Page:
Thursday, February 02, 2012

Virtual Book Tour - Dianne Venetta - Lust On The Rocks

Please extend a big welcome to Dianne Venetta, today's VBT Guest Author. Since I'm deep in writing these days I couldn't come up with any interesting interview questions. So, I left the field wide open. Any topic of her choice. For those of us buried under mounds of snow and dreaming of summer, Dianne is treating us to a taste of summer in the garden. After that, there's some fun reading with excerpts from her book, Lust On The Rocks. Be sure to leave a comment below!

Thanks for having me today and I have a question:  “How many gardeners out there do we have?”  Few, many, organic, non-organic, just trying not to kill the dang thing?  I’m a gardener, but I’m no expert.  I’m a mom who thought gardening would be a good idea, a way to engage the whole family, you know?  Problem:  I didn’t have the first clue how to begin.  Thank goodness I have green-thumbed neighbors! Taught me everything I know.

Okay, that’s a lie.  While it’s true they got me started, I’m a trial and error kind of gal at heart with an over-active imagination—which works great for writing books, but gardening?  Not so much.  Not when you forget to water, have kids that mutiny on a regular basis, can’t identify beneficials (good bugs) and start removing them from your garden at alarming rates because you think they’re out to get you (too much sci-fi, I know).  However, the experience has provided enough fodder for a garden blog and now I help other well-intentioned folks like myself get started with their own garden.  Kids, too!

But an over-active imagination can be fun in the garden—when it turns to men and women and relationships, that is.  Have you ever considered the similarities between your man and say, a vegetable?  How about a fruit?  Okay, that one may not be a stretch.  I happen to know a lot of “fruits” and most of them fun!  But seriously, if your man were a vegetable, which one would he be?  I have a few suggestions for you:

Carrots – Bred from firm and solid fiber, these men are steady and strong and always there for you.  Given proper attention, they can also become quite sweet in nature; a true hidden treasure, if ever there was one.  They do need some elbow room, exhibit a bit of thinning at times, but if you’re willing to work for it, this one’s a keeper!

Tomatoes – This popular guy is an all around favorite with the ladies, most drawn to his bright and cheery appearance and radiant personality.  A real reliable kind of guy, sweet with a hint of tang, meaty and quite robust—he comes in all sizes.  Yes, this one is tempting.  Be sure you’re in for the commitment—he’s going to need it if you expect him to produce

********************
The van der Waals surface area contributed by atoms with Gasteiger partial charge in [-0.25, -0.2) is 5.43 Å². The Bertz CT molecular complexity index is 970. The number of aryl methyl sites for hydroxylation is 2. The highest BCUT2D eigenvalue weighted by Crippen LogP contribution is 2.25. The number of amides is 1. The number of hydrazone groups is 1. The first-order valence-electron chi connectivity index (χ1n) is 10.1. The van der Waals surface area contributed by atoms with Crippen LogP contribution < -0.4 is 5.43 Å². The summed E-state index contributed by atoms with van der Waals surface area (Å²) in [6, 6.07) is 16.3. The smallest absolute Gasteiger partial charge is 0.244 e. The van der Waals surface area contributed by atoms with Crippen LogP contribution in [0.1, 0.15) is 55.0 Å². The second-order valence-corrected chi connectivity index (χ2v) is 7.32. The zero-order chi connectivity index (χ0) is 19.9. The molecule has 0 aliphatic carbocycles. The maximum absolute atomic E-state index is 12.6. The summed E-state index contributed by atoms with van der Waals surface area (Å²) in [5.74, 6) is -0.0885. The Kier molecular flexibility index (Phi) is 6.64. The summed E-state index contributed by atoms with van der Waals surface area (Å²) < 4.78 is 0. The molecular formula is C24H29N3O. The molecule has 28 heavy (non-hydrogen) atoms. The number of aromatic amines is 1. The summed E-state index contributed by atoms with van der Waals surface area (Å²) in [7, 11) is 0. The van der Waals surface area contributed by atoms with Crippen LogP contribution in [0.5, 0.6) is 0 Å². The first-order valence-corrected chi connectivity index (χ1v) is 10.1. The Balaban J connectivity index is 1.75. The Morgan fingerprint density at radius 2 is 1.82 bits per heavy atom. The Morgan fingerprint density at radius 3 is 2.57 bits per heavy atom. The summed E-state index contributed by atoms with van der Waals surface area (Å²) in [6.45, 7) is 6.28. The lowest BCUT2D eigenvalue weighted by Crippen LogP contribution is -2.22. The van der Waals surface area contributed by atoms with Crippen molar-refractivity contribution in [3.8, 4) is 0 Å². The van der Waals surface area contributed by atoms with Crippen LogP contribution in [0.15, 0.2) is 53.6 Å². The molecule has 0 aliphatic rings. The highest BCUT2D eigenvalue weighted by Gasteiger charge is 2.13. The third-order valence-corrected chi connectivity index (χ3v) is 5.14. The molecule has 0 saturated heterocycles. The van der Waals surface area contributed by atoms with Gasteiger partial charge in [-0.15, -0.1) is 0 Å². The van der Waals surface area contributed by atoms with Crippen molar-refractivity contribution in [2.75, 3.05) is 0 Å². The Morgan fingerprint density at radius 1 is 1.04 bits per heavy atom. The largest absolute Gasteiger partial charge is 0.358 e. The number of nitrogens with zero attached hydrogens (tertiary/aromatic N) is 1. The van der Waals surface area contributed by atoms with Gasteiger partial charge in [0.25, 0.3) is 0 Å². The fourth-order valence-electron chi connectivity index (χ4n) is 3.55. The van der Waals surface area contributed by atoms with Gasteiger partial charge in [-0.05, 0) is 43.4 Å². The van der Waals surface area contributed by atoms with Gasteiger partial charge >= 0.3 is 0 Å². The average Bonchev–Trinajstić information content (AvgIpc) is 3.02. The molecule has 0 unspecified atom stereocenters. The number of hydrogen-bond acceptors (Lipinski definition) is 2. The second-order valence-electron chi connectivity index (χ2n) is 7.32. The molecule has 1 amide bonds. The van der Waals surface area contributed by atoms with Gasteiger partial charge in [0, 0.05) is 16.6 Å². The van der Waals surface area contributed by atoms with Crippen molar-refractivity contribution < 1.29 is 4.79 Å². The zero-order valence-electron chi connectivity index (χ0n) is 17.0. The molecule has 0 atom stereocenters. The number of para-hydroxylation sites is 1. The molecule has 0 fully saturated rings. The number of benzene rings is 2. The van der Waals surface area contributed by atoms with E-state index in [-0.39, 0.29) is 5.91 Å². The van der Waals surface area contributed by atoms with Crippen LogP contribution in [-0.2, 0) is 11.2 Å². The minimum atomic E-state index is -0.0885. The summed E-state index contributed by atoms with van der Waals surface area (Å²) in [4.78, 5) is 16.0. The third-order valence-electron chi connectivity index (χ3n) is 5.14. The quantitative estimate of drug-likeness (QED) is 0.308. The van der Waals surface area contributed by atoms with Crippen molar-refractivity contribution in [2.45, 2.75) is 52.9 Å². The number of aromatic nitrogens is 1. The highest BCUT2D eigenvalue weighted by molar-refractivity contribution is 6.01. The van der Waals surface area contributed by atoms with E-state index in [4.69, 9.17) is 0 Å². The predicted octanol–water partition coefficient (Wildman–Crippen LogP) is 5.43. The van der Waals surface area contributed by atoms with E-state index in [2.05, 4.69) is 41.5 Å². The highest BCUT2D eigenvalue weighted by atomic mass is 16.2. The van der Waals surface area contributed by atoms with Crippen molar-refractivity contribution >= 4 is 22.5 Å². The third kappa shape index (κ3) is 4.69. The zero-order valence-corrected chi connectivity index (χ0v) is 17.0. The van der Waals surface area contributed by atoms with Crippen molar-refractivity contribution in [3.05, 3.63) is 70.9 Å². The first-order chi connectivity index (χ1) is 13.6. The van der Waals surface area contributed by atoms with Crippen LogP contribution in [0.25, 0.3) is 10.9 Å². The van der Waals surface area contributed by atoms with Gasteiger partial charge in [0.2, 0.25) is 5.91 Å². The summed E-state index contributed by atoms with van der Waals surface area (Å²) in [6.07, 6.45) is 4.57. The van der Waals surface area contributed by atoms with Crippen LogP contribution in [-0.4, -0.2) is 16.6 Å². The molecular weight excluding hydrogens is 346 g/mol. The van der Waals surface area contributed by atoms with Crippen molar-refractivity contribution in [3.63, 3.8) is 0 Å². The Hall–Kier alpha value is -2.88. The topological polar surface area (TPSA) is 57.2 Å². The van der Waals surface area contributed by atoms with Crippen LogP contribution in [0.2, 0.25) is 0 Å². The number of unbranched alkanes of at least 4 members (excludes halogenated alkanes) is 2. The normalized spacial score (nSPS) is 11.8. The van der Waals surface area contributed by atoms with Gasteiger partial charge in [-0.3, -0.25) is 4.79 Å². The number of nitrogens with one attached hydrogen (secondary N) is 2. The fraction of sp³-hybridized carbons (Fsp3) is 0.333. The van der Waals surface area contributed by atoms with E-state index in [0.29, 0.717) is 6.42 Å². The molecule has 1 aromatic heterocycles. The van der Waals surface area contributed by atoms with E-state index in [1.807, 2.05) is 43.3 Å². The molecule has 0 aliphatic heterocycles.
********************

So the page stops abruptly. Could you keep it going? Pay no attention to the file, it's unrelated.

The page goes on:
Okra – Strong, of firm build, this one likes it hot and enjoys it spicy—very at home in the Big Easy, too.  Generally speaking, he blends well with others, can plant himself anywhere, but caution:  he can be seedy, even a bit slimy at times.

Potatoes – These fellas are generous producers, enjoyed by most everyone as they appeal to a variety of tastes.  They can get easily crowded, though, so give them plenty of space.  If you do, you’ll have yourself a real winner with this one.  Note:  be patient with the sweeter types—they need a little more time before they’re ready to hit the dinner-date table.  But if you can wait, go for it.  You’ll reap the gold with this gem!

Don’t see your guy here?  No worries.  I’ll share the rest with you come Valentine’s Day over at my blog!

Just goes to show you that gardening doesn’t have to be all “weed and feed.”  It can actually be quite fun!  At least it will provide a great source of distraction if your mind tends to wander like mine.  And if you’re not a gardener, consider becoming one!  The satisfaction I gain through producing the food on my dinner table is rewarding, indeed—especially the compliments:

“Wow, would you look at the size of that tomato!”

“These potatoes taste like butter!”

“This onion is so sweet—and no tears!”

“Is that a squash or a pumpkin?”

Okay, disregard the last one.  Case of hybrid squash stemming from an unknown origin; seems the plants had a mutiny of their own!

But I’ll bet some of you gardeners out there have similar stories to share.  Care to spill the beans?

Dianne Venetta 

Book blurb:
She has what he needs, and he won't stop until he gets it.  Trouble is, what begins as a matter of death, becomes a matter of life.

One case away from partnership, Samantha Rawlings is forced to share her high-profile case with a sexy younger man, whose eyes are on a different prize.  In the best interests of her client, Sam opens the door to his strategy.  Turns out, a little too far...

Victor Marin has ulterior motives.  The defendant in her case holds the key to his revenge, and his last chance for justice.  But as he chases old demons, he uncovers a powerful woman with no inhibitions, one he wants to possess for himself.  But decidedly single, Sam wants no part.

Until Vic walks away.

Excerpts From Lust On The Rocks:

“You did well today, Vic.  You didn’t win your argument, your performance was a little overpowering, but you did well.”  She slid a hand across the table.  He would have sworn she was about to touch his, but instead, her fingers curled around the stem of her water glass.  “Chavez was out of line.  It’s his MO.  Whenever there’s a new attorney in his courtroom, he parades power like a peacock.  Don’t take it personal.”